Kabir Khan on The Forgotten Army: ‘I Don’t Subscribe to the British Point of View’

And why he doesn’t see it as revisiting the start of his career.

Kabir Khan on The Forgotten Army: ‘I Don’t Subscribe to the British Point of View’

Photo Credit: Amazon India

Kabir Khan on the sets of The Forgotten Army

  • The Forgotten Army is out January 24 on Amazon Prime Video
  • Khan is the creator, director on the five-part Amazon miniseries
  • It’s about the Subhas Chandra Bose-led Indian National Army

On the Republic Day weekend, Amazon Prime Video will release a five-part miniseries called The Forgotten Army, which charts the valiant efforts of the Indian National Army — also known as the Azad Hind Fauj — that fought for Indian independence from British colonialism under the leadership of Subhas Chandra Bose. For its creator and director Kabir Khan, it marks a return to the topic that he tackled in a six-part documentary over 20 years ago. Except Khan doesn't really see it as a return personally, he told Gadgets 360 earlier this week, because it “was always fresh in my mind.”

“After every project, I would pick this up and say, ‘I'm going to be doing this',” Khan added. “For me it was not really, ‘Okay, I'm going back to something that I left 20 years ago.' It was always constantly with me.” That long gap, though, has afforded him scale and objectivity: “I think maybe 20 years ago if I'd made it, I would have been slave to the history and tried to just recreate everything the way that happened.” And since The Forgotten Army is also not slaved to the box office, Khan found it both liberating and refreshing to work with a new set of actors.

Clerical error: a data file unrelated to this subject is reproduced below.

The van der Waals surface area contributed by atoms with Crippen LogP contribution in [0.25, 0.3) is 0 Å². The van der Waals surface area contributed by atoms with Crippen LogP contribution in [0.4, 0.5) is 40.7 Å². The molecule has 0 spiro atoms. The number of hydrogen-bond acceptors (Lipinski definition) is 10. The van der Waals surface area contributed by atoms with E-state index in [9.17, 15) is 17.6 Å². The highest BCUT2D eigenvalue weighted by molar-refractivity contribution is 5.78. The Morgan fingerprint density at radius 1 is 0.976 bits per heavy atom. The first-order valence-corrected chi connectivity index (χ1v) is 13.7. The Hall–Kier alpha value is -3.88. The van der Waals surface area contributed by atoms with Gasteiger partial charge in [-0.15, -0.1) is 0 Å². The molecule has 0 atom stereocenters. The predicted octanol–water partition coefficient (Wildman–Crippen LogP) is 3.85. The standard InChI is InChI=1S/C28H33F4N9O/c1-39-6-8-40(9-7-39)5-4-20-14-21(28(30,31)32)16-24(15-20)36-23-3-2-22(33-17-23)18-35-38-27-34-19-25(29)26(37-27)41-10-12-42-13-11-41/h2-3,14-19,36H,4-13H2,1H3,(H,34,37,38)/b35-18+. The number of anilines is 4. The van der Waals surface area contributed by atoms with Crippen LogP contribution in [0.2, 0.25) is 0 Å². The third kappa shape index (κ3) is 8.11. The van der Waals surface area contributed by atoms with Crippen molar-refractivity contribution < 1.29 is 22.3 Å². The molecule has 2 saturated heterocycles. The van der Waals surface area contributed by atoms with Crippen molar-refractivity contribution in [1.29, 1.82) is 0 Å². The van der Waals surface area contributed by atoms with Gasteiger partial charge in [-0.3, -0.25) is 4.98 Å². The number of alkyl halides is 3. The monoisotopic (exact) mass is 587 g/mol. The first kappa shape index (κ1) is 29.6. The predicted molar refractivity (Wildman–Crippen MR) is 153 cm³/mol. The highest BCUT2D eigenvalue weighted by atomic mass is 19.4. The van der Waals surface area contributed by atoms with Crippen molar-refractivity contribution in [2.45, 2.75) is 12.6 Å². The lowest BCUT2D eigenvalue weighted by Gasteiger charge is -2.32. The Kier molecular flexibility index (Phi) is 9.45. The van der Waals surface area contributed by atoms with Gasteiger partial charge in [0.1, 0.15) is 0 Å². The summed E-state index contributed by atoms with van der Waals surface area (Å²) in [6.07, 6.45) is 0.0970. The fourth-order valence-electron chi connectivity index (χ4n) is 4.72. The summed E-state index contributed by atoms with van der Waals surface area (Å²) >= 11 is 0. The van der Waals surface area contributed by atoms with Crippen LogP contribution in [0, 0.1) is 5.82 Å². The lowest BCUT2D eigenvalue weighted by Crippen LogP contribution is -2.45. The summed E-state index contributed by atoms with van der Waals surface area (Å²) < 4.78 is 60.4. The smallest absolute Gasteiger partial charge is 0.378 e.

As for the narrative, Khan insisted it's not about Subhas Chandra Bose, often referred to as Netaji, but the soldiers who made up the Indian National Army (INA). Khan thinks they were treated badly by the British and independent India and doesn't subscribe to the viewpoint that they were a “ragtag bunch of rebel soldiers who amounted to nothing.” Still, they are remembered poorly because Bose had aligned their cause with the Axis powers, led by the fascist Adolf Hitler and his Nazis. Khan thinks it's okay to judge them but it's also important to look at what they did.

On INA's politics and their erasure from history:

“For me, [The Forgotten Army] is for the first time that you're telling the story of the Azad Hind Fauj through the eyes of the soldiers who went into battle. And so yes, there were these larger politics being played out and that had a certain sort of bearing on their lives and that the all that has been discussed. See the part of history where Netaji makes an alliance with Hitler in an attempt to create an army there, that is before this show because this show is basically from the Battle of Singapore, and it stays with the soldiers till their last stand in Burma. So, Netaji actually comes into picture later, to take over that army in 1943, so that's not part of it.

“But yes, the alliance with the Japanese, that definitely forms the scope of this series. And yes, we have definitely spoken about it from the context of, 'How did it affect the soldiers? What was the friction between them and the Japanese, the atrocities that were happening in Singapore by the Japanese? How did the soldiers get to know about it? What were their views?' All that is definitely there, but most importantly for me, it's not an in any way trying to justify what they did, or in any way, trying to criticise what they did. My attempt is: sit in judgment on what they did for sure, but at least get to know what they did.